2 April 2014 United Nations Secretary-General Ban Ki-moon marked World Autism Awareness Day with a call to action – urging the international community to take part in fostering progress for those affected by autism “by supporting education programmes, employment opportunities and other measures that help realize our shared vision of a more inclusive world.”
“This year’s World Autism Awareness Day is a chance to celebrate the creative minds of people with Autism Spectrum Disorders, and to renew our pledge to help them realize their great potential,” said Mr. Ban in his message.
Autism is a lifelong developmental disability that manifests itself during the first three years of life. The rate of autism in all regions of the world is high and it has a tremendous impact on children, their families, communities and societies.
“I treasure my meetings with individuals affected by autism — parents, children, teachers and friends. Their strength is inspiring. They deserve all possible opportunities for education, employment and integration,” the UN Chief said, underscoring that to measure the success of our societies, “we should examine how well those with different abilities, including persons with autism, are integrated as full and valued members.”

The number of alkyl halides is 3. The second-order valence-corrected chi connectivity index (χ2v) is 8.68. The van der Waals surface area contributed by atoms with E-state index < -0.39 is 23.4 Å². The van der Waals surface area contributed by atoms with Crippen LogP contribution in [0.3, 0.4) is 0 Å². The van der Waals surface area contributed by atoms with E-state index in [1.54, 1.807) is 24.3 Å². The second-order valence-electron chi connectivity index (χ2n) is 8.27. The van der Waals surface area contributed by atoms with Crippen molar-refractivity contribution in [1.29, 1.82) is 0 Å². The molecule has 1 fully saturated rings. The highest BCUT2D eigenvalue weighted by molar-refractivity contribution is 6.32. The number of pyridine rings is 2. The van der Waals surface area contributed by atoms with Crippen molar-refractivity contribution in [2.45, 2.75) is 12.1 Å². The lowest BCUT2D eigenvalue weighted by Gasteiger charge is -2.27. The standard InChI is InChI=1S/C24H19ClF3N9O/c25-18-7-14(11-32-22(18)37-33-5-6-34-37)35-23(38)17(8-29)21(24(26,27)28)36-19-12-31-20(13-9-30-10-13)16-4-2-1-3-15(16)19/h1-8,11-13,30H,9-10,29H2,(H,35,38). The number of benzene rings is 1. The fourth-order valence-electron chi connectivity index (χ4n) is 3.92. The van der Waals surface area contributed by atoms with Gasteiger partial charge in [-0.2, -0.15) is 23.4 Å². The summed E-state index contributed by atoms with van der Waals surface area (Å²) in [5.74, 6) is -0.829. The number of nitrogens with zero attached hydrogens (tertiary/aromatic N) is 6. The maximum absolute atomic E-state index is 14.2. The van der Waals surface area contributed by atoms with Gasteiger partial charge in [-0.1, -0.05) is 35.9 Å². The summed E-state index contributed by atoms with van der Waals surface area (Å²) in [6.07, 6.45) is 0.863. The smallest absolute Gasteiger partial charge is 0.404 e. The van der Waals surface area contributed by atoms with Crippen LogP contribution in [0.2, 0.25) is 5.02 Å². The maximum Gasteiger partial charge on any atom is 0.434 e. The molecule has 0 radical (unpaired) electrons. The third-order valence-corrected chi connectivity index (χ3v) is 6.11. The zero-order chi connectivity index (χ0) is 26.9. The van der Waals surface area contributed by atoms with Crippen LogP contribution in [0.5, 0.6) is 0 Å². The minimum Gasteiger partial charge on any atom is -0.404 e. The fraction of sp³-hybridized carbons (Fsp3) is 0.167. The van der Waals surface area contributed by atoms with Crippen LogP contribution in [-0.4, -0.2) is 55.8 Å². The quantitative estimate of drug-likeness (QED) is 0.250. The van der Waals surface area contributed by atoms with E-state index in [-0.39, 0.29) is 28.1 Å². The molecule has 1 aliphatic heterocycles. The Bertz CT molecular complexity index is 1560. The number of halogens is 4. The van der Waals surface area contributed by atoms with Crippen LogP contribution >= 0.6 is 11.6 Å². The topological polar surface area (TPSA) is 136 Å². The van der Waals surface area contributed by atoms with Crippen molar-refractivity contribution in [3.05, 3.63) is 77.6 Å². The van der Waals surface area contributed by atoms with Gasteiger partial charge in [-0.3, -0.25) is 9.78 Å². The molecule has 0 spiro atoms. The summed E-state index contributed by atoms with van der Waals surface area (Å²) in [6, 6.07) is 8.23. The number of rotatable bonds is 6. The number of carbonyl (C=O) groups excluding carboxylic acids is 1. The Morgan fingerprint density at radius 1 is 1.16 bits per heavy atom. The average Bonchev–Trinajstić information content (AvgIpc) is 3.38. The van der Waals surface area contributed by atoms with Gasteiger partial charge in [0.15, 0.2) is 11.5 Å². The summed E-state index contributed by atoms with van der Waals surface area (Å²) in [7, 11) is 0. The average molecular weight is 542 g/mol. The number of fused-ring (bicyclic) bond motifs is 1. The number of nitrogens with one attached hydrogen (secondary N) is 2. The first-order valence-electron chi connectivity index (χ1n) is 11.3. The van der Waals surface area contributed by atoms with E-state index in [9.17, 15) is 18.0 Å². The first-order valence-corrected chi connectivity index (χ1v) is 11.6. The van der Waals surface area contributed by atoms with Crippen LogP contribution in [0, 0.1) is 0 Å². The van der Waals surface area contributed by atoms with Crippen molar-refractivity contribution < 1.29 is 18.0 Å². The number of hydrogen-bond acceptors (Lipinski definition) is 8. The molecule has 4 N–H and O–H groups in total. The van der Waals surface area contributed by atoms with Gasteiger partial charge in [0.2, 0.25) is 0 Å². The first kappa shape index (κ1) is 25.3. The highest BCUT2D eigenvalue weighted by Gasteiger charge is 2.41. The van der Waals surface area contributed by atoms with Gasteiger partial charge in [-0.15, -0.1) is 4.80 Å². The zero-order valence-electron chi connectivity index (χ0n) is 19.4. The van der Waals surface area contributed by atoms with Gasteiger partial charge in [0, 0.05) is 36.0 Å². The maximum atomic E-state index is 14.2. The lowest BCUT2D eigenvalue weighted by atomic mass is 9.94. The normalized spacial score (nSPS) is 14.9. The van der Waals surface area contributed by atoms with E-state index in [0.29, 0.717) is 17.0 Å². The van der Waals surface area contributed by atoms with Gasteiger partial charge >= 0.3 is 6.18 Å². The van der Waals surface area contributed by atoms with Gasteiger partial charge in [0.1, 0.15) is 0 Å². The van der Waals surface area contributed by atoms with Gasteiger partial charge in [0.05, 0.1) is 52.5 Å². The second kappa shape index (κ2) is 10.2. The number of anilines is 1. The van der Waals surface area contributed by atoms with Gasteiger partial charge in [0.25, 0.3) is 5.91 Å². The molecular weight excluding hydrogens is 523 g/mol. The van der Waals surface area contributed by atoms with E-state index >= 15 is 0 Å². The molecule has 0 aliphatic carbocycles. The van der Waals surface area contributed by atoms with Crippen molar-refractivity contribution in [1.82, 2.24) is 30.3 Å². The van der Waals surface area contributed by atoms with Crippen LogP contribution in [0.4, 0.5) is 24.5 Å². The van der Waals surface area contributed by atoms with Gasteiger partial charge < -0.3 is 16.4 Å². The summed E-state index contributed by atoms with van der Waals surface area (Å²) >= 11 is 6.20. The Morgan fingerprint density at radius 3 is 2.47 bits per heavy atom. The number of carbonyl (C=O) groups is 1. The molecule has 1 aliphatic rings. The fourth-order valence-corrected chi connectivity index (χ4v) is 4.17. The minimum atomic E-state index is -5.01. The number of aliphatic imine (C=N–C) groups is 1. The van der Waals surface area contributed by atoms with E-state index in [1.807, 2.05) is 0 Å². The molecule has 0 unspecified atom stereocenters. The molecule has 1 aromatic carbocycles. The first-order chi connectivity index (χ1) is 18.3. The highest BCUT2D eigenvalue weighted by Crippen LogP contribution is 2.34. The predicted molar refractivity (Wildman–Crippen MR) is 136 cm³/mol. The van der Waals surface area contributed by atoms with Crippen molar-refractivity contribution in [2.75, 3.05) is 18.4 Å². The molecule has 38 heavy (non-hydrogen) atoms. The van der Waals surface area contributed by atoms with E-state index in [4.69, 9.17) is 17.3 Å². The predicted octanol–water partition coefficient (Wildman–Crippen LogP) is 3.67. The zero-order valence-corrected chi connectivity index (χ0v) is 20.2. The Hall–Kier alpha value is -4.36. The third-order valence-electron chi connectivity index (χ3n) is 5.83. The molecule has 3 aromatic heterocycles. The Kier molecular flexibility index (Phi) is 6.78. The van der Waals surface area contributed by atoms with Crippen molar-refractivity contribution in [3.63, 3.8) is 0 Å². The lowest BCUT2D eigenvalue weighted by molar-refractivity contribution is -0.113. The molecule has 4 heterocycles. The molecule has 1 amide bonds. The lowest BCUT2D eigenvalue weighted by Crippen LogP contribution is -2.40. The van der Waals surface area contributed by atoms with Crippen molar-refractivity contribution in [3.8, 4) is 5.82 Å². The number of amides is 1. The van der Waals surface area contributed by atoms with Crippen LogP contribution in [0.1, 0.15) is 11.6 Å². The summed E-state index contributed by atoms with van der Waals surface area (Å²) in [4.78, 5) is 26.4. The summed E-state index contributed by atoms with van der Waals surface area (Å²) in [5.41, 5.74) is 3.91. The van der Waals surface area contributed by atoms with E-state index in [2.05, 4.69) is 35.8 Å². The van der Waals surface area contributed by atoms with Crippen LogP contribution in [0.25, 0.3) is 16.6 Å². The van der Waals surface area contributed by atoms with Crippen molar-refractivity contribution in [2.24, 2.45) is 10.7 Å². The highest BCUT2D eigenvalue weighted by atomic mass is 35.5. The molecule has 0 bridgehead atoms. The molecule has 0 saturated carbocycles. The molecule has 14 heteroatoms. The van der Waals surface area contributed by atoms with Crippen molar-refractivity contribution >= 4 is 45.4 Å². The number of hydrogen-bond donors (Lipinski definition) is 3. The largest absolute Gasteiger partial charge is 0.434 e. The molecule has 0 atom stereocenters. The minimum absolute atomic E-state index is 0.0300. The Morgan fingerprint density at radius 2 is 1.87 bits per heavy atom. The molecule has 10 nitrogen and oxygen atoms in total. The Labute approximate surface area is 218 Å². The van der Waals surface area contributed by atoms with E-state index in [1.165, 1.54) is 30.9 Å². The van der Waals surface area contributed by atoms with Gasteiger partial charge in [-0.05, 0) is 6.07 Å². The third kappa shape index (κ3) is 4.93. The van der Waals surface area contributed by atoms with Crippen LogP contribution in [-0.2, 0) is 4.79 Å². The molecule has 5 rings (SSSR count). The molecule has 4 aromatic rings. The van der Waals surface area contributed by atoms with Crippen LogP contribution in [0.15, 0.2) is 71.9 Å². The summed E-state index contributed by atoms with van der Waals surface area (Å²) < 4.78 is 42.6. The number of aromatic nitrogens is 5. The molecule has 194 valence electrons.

Education and employment are key, he continued, explaining that schools connect children to their communities. Jobs connect adults to their societies. Persons with autism deserve to walk the same path. By including children with different learning abilities in mainstream and specialized schools, we can change attitudes and promote respect. By creating suitable jobs for adults with autism, we integrate them into society, he added.
“At this time of economic constraint, Governments should continue to invest in services that benefit persons with autism. When we empower them, we benefit current and future generations,” said the Secretary-General, noting that tragically, in many parts of the world, these individuals are denied their fundamental human rights.
“They battle discrimination and exclusion. Even in places where their rights are secured, too often they still have to fight for basic services,” he said, pointing out in that regard that the UN Convention on the Rights of Persons with Disabilities provides a strong framework for action to create a better world for all.
News Tracker: past stories on this issue